Lockdown Narratives: Four Short Stories. Four Lockdowns by Durjoy Choudhury is an engaging book with stories based on quarantines and lockdowns and other situations where humans were forced to take backseat.
In total there are four stories, one is about Covid-19, second is about clampdown in Kashmir, third is historical fiction, set in 1918 when influenza was causing havoc in European countries, and the last one is futuristic – set in 2032 – it depicts how life will be when we all are surrounded by machines and robots in a time when humans cannot see or touch each other.
The first story – 956, 5th, Ave – is a story about two friends. Once they were in the same school in India. Nafeez and Oishi. The former is based in the USA, and the later is settled in Kolkata, India. The guy Nafeez writes to Oishi when Covid starts hitting the USA severely. They chat via emails. They inform each other about the pandemic situation from their countries or regions. At Nafeez’s side, Covid takes a disastrous side and Oishi begins worrying about him. Their story is subtle and moves at its own pace. In first two stories, there is a melody of prose and poetry. It is simply amazing and soul-stirring.
The second story is from Kashmir. The author showed the grim reality of the valley – how there people are scrutinized. This story is about letters. Someone writes beautiful poetic letters to someone. The narrator working in the postal department is rather fascinated by the letters that talk of love and nature and captures the raw beauty of Kashmir and more. What happens when the narrator decides to meet the receiver? The revelation is bound to startle you, for sure.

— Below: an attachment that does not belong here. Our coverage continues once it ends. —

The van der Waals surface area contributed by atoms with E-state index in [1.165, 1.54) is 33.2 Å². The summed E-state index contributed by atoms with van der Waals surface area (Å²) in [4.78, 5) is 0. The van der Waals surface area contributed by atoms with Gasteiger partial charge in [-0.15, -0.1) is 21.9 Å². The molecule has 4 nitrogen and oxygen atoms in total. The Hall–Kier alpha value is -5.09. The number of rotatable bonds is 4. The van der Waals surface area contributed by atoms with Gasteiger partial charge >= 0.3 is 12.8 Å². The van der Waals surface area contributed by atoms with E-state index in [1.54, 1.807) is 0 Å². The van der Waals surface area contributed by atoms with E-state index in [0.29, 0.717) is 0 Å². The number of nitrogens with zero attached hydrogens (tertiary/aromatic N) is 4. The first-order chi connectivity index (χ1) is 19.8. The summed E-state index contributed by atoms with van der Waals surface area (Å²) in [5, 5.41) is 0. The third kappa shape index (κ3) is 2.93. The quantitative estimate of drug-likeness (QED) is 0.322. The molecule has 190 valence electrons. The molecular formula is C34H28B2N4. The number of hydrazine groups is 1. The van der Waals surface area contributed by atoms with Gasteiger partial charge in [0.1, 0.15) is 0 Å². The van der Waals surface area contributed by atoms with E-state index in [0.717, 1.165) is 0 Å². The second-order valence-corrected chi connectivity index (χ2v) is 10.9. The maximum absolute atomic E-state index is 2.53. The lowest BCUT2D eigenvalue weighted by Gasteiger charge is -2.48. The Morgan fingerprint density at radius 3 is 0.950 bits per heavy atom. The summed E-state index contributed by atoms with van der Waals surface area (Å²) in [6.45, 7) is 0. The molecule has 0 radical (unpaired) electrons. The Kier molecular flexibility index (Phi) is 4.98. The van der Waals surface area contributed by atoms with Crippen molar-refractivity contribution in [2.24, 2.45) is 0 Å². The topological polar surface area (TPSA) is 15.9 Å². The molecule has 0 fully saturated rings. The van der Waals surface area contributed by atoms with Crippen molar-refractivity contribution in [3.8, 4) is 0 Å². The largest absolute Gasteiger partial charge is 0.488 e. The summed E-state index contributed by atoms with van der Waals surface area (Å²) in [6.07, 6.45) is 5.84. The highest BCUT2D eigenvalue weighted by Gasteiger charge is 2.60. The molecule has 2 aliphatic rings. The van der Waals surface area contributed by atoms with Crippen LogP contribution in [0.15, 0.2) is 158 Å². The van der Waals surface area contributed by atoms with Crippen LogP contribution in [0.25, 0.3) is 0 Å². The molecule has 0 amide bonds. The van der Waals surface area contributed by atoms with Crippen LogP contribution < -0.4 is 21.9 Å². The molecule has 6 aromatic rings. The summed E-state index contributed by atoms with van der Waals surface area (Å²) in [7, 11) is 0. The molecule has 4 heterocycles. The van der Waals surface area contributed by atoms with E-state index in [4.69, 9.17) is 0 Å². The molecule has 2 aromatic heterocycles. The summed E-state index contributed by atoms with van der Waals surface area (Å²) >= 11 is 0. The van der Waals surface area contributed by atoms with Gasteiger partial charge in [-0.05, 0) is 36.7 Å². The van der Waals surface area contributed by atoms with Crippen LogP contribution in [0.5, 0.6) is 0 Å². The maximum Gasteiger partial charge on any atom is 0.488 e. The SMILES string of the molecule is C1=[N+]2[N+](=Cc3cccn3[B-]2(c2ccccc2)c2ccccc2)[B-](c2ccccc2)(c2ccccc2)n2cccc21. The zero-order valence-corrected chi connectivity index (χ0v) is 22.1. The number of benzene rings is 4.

The third story is set in historical time of 1918, a war time along with influenza pervading across Europe. It is rather a long story mainly about family roots and a few more aspects. The cross-cultural settings in this story weren’t easy to understand. Had it been short and much refined, it could have been a better story to share.
The last story is set in future years i.e. 2032. It brilliantly captures the monopoly of one robotics company that rules over humans and their desires are left and ignored beyond inexplicable suffering. One guy rises and challenges their robots. It is also about lockdown and ‘don’ts’ that one needs to practice in the times of post pandemic. How a society will look after a pandemic, can be better understood through this story? But the missing human angle makes this story a little bit boring. It is a good sci-fi but lacked some unspeakable intensity.
From the collection, first two narratives of lockdown are contemporary and carry the feel of being real and full of pain. From a Covid point of view, this book is meaningful and holds a good value for readers. Durjoy’s got good flair for writing; however, at times some of his sentences are long-winded. Overall, it is a worth reading book, and first two stories can melt a person to any extent.